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  WINDY CITY TIMES

FILM REVIEW The Miseducation of Cameron Post
by Gary L. Day
2018-08-13

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In her new film The Miseducation of Cameron Post, writer/director Desiree Akhavan takes on the volatile issue of religiously based gay conversion therapy. These are programs, usually based on fundamentalist Christian dogma, that attempt to turn people away from their same-sex attraction. It is also a process that is being increasingly banned for being emotionally and psychologically abusive.

Cameron Post ( portrayed by the luminous Chloe Grace Moretz ) is a soft-spoken, good-hearted teenage girl who is awakening to her identity as a lesbian. She is an orphan being raised by her evangelical aunt and uncle, and she is beginning to embark on her first loving relationship with her best friend Coley. However, when they are caught fooling around in a car outside a school dance, Cameron is immediately carted off to a place called God's Promise, an evangelical Christian camp whose purpose is to convert gay teens to Christian-oriented heterosexuality. Cameron plays along, inhabiting the role of nice girl—but it's clear that she's not particularly interested in being "cured."

While the kids are mostly well-treated at God's Promise, it becomes clear in short order that the camp is structured like a cult intent on indoctrinating these mostly confused and insecure kids. Privileges such as making phone calls home must be earned through good behavior and proper thinking. Education is religiously skewed ( no evolution taught here ), and group therapy sessions are nothing more than chances to pressure the kids to live up to God's supposed expectations of them.

While she tries to get along, Cameron inevitably becomes friends with two other misfits, Jane ( a brassy Sasha Lane ) and Adam Red Eagle ( an earnest Forrest Goodluck ). Both are unapologetically gay. They got a small pot garden in the woods surrounding the camp, the fruits of which Jane stashes in her prosthetic leg. Jane is perfectly fine being a lesbian, while Adam respects his Native American heritage by defining himself as a Lakota Two Spirit.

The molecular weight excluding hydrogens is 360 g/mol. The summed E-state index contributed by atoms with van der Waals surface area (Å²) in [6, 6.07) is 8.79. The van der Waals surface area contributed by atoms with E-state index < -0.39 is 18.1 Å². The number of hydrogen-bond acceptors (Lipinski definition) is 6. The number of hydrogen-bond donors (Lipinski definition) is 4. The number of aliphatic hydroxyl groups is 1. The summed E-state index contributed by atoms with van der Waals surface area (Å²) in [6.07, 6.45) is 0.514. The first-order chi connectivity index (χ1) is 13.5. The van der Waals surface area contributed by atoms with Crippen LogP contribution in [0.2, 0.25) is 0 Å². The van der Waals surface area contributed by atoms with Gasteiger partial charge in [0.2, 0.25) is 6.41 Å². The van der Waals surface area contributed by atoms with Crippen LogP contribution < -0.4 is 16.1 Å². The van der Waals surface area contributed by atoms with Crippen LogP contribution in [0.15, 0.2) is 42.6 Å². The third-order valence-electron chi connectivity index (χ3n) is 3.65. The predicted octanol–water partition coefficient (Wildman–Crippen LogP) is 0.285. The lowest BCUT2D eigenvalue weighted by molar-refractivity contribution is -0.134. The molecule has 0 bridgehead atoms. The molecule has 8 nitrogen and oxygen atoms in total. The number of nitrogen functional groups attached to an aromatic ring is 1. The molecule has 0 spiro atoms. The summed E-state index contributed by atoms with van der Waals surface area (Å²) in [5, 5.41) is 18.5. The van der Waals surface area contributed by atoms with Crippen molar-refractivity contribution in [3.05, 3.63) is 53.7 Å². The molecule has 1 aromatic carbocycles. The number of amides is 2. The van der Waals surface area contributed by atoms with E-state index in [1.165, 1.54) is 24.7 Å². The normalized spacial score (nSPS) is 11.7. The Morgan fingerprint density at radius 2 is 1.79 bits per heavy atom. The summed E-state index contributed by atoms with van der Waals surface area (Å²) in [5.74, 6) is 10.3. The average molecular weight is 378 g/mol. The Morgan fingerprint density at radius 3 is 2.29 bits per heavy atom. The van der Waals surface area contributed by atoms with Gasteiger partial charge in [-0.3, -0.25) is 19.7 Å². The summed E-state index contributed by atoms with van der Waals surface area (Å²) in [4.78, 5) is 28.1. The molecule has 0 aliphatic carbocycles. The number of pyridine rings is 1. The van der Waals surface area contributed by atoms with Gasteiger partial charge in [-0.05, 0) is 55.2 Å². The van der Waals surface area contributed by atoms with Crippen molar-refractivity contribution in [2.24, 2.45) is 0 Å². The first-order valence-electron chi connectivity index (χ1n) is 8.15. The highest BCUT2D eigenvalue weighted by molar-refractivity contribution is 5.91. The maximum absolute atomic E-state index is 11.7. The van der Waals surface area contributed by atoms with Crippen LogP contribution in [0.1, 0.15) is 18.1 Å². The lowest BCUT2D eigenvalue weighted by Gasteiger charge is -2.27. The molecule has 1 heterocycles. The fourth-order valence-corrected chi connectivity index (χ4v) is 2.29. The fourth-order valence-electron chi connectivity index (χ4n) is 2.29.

Akhavan, who co-wrote the script with producer Cecilia Fruguiele from the novel by Emily M. Danforth, did not intend to make a political screed against religious conversion therapy—though there's no question the process is both futile and destructive. Her focus is primarily on Cameron's emotional journey. She is a teenager, so for all her strength of character, Cameron is subject to the insecurities and self-doubts that come with the territory.

In an especially heart-rending moment we see how devastated Cameron is to learn that her erstwhile girlfriend, following the dictates of her parents, is turning her back on her relationship with Cameron. It's an emotionally brutal moment, but she survives it.

Akhavan also treats the other characters with gentle compassion. The other kids at the camp, for all their confusion and gullibility and self-loathing, are not innately bad. They're merely struggling to become what's expected of them. And the camp administrators are likewise drawn with compassion ( except for one particularly dislikable therapist. The camp's spiritual leader—Rev. Rick ( John Gallagher Jr. ), who claims to have himself successfully transitioned from gay to straight with the help of God—honestly believes he is helping these kids.

But Akhavan is nothing if not intent on being honest about the reality of these camps. One boy is denied permission to return home because his father doesn't feel he is masculine enough to be acceptable in his house. As a result, the boy attempts suicide by severing his genitals. Reverend Rick, in his attempt to counsel a grieving Cameron, breaks down into tears, admitting he has no answers, either about the attempted suicide or about what he's trying to accomplish. Clearly, Rev. Rick's doubts about himself and what he is doing are struggling to come out, but he won't let them.

Subsequent to this incident, a social worker comes in to question the kids. Are they being well-treated? Are they being abused? The obvious answer is that, of course, they are being well-treated. But Cameron answers with a question that cuts to a core emotional truth: "How is programming people to hate themselves not emotional abuse?"

Akhavan's remarkable film asks that and many more crucial questions. But it also provides answers—the only answers humanely possible.

The Miseducation of Cameron Post, directed by Desiree Akhavan, opens Friday, Aug. 17, at local venues such as Landmark Century Centre Cinema, 2828 N. Clark St.


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